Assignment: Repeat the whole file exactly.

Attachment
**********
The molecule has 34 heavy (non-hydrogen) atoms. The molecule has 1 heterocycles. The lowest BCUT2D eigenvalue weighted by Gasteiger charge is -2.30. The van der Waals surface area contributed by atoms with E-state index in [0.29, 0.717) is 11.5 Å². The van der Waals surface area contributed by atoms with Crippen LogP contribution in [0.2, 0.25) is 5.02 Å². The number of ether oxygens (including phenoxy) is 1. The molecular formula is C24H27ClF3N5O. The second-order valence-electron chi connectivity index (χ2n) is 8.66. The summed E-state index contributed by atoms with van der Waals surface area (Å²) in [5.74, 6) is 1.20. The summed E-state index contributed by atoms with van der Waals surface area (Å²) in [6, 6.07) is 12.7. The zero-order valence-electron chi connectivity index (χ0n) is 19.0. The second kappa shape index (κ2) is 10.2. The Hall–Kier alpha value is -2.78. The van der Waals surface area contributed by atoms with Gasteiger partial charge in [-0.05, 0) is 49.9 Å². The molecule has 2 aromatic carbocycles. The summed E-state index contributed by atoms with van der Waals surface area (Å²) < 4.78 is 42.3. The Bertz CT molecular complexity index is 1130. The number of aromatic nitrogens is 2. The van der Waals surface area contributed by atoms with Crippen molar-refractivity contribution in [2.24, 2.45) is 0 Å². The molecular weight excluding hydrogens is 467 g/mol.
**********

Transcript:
The molecule has 34 heavy (non-hydrogen) atoms. The molecule has 1 heterocycles. The lowest BCUT2D eigenvalue weighted by Gasteiger charge is -2.30. The van der Waals surface area contributed by atoms with E-state index in [0.29, 0.717) is 11.5 Å². The van der Waals surface area contributed by atoms with Crippen LogP contribution in [0.2, 0.25) is 5.02 Å². The number of ether oxygens (including phenoxy) is 1. The molecular formula is C24H27ClF3N5O. The second-order valence-electron chi connectivity index (χ2n) is 8.66. The summed E-state index contributed by atoms with van der Waals surface area (Å²) in [5.74, 6) is 1.20. The summed E-state index contributed by atoms with van der Waals surface area (Å²) in [6, 6.07) is 12.7. The zero-order valence-electron chi connectivity index (χ0n) is 19.0. The second kappa shape index (κ2) is 10.2. The Hall–Kier alpha value is -2.78. The van der Waals surface area contributed by atoms with Gasteiger partial charge in [-0.05, 0) is 49.9 Å². The molecule has 2 aromatic carbocycles. The summed E-state index contributed by atoms with van der Waals surface area (Å²) < 4.78 is 42.3. The Bertz CT molecular complexity index is 1130. The number of aromatic nitrogens is 2. The van der Waals surface area contributed by atoms with Crippen molar-refractivity contribution in [2.24, 2.45) is 0 Å². The molecular weight excluding hydrogens is 467 g/mol.